Bad breath is probably the biggest turn off during a passionate Valentine’s Day kiss. Bad breath smells so bad because of a variety of chemicals produced by bacteria that live in the oral cavity, particularly in the surface of the tongue. These chemicals include hydrogen sulfide, cadaverine and –  perhaps the most putrescent of all – good old putrescine.

Fortunately, keeping bad breath to a minimum is easy if you follow these six easy tips:

1. Saliva is nature’s mouthwash. A dry mouth is a smelly mouth. Make sure to drink plenty of water to keep the drool flowing. When your mouth makes less germ-killing saliva, germs flourish and your breath gets worse. So drink plenty of fluids to naturally clean your breath.

2. Take your time. Brush for 2 minutes with a soft nylon bristled toothbrush. Rinse for 90 seconds. The active ingredients in mouthwash and toothpaste need time to be effective. And, if you happen to use an alcohol based mouthwash, before you panic about how much rinsing for 90 seconds can burn…

3. Don’t use an alcohol based mouthwash that burns. Recent studies have associated all sorts of serious long term health problems with mouthwash that contains alcohol. A recent study published in the Dental Journal of Australia said alcohol based mouthwashes “can cause oral cancer and should be removed from supermarket shelves.” While testing in the US has not been as conclusive, one thing we do know is that alcohol in mouthwash definitely reduces saliva production. If you refer to tip #1 you will know this is bad. Less saliva means more halitosis. Look for oral rinse that is alcohol free and uses methods like oxygenation to kill germs without serious side effects, like TheraBreath or TheraBreath PLUS.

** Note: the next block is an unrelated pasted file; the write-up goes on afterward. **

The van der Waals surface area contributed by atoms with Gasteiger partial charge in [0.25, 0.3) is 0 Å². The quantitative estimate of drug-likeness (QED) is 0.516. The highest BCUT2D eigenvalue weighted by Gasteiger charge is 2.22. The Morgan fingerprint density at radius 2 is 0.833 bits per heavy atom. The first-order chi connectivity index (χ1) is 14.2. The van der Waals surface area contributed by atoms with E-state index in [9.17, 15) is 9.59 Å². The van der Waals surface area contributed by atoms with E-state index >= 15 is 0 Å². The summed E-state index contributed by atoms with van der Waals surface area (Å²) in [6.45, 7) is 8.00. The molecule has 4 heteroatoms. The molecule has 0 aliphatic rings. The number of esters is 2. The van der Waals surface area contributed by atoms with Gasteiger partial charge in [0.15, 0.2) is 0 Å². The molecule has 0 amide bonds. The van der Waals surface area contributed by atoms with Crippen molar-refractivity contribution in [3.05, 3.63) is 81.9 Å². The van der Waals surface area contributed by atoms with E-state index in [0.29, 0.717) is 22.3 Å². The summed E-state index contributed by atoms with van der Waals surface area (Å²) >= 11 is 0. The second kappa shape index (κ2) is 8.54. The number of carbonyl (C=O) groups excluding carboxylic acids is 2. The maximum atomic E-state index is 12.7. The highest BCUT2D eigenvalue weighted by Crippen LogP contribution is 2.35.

4. Make sure to floss every day. The stuff in between your teeth smells very unpleasant. Don’t believe me? Go grab some floss, use it between a couple of your front teeth, then smell it. Go ahead – I will wait…
If you haven’t been flossing regularly I am sure you will agree that it is not an extremely pleasant smell. Oral bacteria create smelly odors by breaking down proteins in food particles – the stuff in between your teeth is like a gourmet feast for germs. Make sure you floss between every tooth and then vigorously rinse with a good oral rinse to wash all that gunk out.

5. Brush your tongue. With your toothbrush. Doing it with your hairbrush is gross. Germs live in the crevices of your tongue. The white or yellow coating that sometimes forms on your there is their collected waste. That bacteria waste is sulfurous and extremely stinky. Brush that stuff off before it makes your mouth extremely unpleasant to be around.

6. Skip sugary mints. They can cover bad breath for a few minutes but ultimately just feed the germs that produce odor. If you want a little breath pick me up try gum with Xylitol (like TheraBreath French Kiss Gum). Gum tends to increase saliva flow and the chewing can help to clean between teeth.

Follow these steps diligently for the next few days and your mouth should be in absolutely top-notch kissing shape kissing shape by February 14th. Make your Valentine’s Day Kiss the best one ever!